So, here’s the issue. They came up with the idea of using parts of the characters’ apparel as sentient beings that can help out the characters, or at least be confidants for them (I don’t know how much of a role the tiara plays in Princess Peach’s story, at least throughout the game). They chose their typical head wear … or, at least, what would be typical head wear for their occupations (cap for a plumber, tiara for a princess). Now, these clothes are in some sense gender-typed; while women can indeed wear caps, men don’t generally wear tiaras, and a cap would not go with a princess outfit, and a tiara would not go with a plumber’s outfit. With the tiara, at least, being strongly feminine, if they had tried to make the tiara male and the cap female, it would have turned into a joke, because of the incongruity of a tiara being masculine. This means that if they did that, it would have been seen as a joke and it would have lent itself to more and more jokes about the incongruity, which would have annoyed Petit to no end, I imagine. The only way around that would be to make the cap and the tiara both non-presenting trans, which would have introduced many complications and more serious content than a Mario game — primarily aimed at kids — would want to do. So they took the easy way out and made them match the impressions, in a way that really isn’t any more problematic than what they were doing with Princess Peach in the first place and in all of their other games … which Petit then gripes about as being a doubling of damseling.

Sorry, but that criticism seems both petty and ignorant of the potential consequences of the switch, including the idea that Peach might be controlled by a male character in some sense (depending on the role of the tiara in the game, which I haven’t played).

But now onto the scene that she really hates:

The final battle takes place as Mario literally crashes Bowser’s wedding ceremony. Once the battle with Bowser is at an end, Mario, Peach and the Koopa King are together on the surface of the moon. Bowser, not entirely out of steam, charges up to Peach with an offering of a piranha plant, still trying to win her over. And here’s where things really got weird for me. Mario also crowds Peach, holding a flower, engaging in a moment of “pick-me!” rivalry with the Koopa King. For a few seconds, the two dudes elbow and jostle each other, pushing their respective flowers in Peach’s face.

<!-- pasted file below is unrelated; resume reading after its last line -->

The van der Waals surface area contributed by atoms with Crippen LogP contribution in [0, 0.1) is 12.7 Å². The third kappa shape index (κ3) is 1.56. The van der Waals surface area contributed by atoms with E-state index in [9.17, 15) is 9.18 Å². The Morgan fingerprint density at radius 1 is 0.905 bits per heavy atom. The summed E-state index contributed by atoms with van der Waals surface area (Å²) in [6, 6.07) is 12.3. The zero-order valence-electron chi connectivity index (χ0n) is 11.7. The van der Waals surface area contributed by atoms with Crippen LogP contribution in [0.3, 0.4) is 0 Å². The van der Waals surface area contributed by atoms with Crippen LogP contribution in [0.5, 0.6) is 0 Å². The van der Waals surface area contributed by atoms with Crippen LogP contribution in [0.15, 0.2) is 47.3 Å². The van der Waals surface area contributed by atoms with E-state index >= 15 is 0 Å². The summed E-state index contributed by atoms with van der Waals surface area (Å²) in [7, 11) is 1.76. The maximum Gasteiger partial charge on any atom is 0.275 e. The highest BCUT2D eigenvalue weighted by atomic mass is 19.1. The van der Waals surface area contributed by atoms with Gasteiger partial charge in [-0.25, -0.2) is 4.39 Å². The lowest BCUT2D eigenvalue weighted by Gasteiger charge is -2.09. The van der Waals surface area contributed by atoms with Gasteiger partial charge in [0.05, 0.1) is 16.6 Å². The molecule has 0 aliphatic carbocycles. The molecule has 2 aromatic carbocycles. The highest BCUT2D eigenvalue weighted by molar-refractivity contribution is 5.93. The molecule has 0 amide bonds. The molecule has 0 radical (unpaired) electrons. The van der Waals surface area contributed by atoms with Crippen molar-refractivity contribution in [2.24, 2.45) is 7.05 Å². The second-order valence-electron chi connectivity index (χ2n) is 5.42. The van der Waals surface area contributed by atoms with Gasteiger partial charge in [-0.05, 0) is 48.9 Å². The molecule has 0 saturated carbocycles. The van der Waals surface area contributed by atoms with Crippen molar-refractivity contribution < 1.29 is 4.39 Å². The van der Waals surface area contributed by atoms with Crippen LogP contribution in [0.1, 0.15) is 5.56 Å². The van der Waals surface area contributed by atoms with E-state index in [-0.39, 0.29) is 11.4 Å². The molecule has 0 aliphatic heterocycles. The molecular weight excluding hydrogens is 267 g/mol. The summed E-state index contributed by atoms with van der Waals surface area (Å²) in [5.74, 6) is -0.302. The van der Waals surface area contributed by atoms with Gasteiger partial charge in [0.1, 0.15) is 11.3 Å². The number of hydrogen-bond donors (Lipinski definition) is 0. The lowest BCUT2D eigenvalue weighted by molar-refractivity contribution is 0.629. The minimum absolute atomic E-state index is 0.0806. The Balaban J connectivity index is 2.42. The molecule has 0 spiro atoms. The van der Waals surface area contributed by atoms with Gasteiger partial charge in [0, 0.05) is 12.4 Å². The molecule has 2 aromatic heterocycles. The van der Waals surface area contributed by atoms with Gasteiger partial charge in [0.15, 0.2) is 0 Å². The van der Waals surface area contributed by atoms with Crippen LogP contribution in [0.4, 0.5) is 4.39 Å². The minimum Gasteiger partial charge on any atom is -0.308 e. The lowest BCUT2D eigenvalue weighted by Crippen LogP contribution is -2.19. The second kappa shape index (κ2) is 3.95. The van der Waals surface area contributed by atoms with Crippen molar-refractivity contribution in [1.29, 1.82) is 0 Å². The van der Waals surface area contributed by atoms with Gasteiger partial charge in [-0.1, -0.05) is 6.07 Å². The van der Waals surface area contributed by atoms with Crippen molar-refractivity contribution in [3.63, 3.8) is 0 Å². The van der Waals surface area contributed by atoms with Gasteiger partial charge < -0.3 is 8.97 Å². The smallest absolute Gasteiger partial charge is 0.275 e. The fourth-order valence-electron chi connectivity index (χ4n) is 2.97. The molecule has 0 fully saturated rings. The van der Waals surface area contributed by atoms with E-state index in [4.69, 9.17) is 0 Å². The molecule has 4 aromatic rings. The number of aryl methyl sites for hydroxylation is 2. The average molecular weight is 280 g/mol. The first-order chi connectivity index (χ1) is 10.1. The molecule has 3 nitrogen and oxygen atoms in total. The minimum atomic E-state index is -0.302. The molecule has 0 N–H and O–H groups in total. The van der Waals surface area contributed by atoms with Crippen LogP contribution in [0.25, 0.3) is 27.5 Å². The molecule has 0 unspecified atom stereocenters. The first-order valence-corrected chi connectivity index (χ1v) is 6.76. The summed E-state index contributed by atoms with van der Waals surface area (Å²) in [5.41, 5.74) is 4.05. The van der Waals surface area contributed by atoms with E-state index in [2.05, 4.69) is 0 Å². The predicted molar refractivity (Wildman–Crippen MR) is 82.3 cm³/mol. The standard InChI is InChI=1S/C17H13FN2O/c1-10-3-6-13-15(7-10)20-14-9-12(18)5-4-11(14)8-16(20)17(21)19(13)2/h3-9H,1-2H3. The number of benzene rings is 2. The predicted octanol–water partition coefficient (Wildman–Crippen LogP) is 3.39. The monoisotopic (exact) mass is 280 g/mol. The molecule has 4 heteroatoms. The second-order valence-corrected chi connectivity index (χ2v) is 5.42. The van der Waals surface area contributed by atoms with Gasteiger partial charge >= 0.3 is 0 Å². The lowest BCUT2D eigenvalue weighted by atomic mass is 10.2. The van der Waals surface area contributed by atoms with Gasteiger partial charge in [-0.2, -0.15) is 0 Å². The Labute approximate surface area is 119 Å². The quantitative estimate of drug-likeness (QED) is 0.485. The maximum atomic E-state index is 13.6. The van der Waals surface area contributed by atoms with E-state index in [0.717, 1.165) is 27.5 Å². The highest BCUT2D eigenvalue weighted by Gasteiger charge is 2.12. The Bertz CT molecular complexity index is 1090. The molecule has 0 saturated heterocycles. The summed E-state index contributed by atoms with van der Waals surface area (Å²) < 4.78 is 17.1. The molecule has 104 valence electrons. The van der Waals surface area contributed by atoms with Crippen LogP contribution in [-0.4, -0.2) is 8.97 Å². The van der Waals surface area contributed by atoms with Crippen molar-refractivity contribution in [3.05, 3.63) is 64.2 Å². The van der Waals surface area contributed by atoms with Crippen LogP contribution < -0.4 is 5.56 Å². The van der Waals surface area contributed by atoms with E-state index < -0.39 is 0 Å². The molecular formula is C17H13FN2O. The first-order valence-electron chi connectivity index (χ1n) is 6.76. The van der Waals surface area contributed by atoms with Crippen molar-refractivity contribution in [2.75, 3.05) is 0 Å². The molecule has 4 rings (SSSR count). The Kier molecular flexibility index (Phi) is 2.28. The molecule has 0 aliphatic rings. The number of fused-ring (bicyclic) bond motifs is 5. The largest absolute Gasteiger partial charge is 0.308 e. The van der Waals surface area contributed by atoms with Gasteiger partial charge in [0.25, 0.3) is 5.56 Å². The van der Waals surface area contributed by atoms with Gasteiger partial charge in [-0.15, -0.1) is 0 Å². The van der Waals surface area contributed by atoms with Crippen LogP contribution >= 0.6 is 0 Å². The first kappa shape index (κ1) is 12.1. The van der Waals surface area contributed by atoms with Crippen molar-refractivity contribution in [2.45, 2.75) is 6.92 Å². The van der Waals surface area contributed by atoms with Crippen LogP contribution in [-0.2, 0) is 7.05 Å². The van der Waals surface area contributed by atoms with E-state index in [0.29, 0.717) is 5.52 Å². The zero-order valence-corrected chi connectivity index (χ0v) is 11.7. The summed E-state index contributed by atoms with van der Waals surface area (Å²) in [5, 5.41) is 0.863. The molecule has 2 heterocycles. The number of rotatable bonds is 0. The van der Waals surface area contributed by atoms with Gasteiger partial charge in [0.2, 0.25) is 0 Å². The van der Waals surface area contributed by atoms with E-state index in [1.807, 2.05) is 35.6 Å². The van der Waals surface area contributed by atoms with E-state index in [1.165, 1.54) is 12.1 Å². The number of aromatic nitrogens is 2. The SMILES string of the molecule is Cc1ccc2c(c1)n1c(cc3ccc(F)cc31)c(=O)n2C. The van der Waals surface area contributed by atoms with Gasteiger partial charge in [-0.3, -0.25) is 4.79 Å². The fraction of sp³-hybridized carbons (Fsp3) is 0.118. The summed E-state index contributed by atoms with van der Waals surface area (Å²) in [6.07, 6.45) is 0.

Now, this is a really messed-up thing for Mario to do, a vile position to put Peach in. Furthermore, until this point in the series, it’s remained plausible that Mario’s motives for rescuing the princess were mostly selfless. One could say that he simply objected to her freedom being infringed upon, and didn’t want a brute like Bowser getting away with his dastardly schemes.

However, this moment suggests that it’s not that at all, that the real reason he’s rescued Peach so many times is because he wants her for himself. I’ve made countless jokes with friends over the years about how the surprise plot twist of the Mario games will someday be that Mario was the villain all along, but this game was the first that kinda made me believe it. It was impossible for me not to think about the twist ending of the Mario-influenced game Braid, in which the protagonist Tim is revealed to be a stalker, not a hero. Peach has long served as a reward for players in these games, but this scene made me think that Mario, too, sees Peach more as a prize than a person.

To her credit, Peach doesn’t deign to give Mario so much as a kiss on the cheek, but instead gives both of these jerks the cold shoulder and walks off, at which point Mario and Bowser take some solace in their shared rejection. I guess at the end of the day, Bowser is really just another one of the Bros., and, well, you know what they say about Bros.

Yeah, and do you know why all of that is there? To set up that scene where Princess Peach rejects them both and storms off in a display of female empowerment, to later cruise around the world herself having adventures. This is clearly an attempt to subvert the damsel in distress trope — and, particularly, the “Women as Reward” trope — in precisely the way that Sarkeesian had talked about in the past. Yes, to do that you have to derail Mario into someone who presumably was at least seen as being in this for the reward of the love of the princess instead of just trying to do the right thing, but what’s derailing an entire male character when compared to making that obviously visible pro-feminist statement? Which Petit, of course, likes; it’s making Mario a, in her words, “creep” and that Princess Peach didn’t get to do more than she objects to. Um, despite the fact that Mario falling in love with her isn’t actually unreasonable, and that the only thing that, to me, makes his timing suspect is that Bowser isn’t actually real competition. If Bowser was seen as real competition that Peach might have chosen but only if she didn’t believe Mario felt that way about her, then the timing would be necessary, somewhat romantic, and fit into the normal trope that people really should express their feelings about each other if they have them.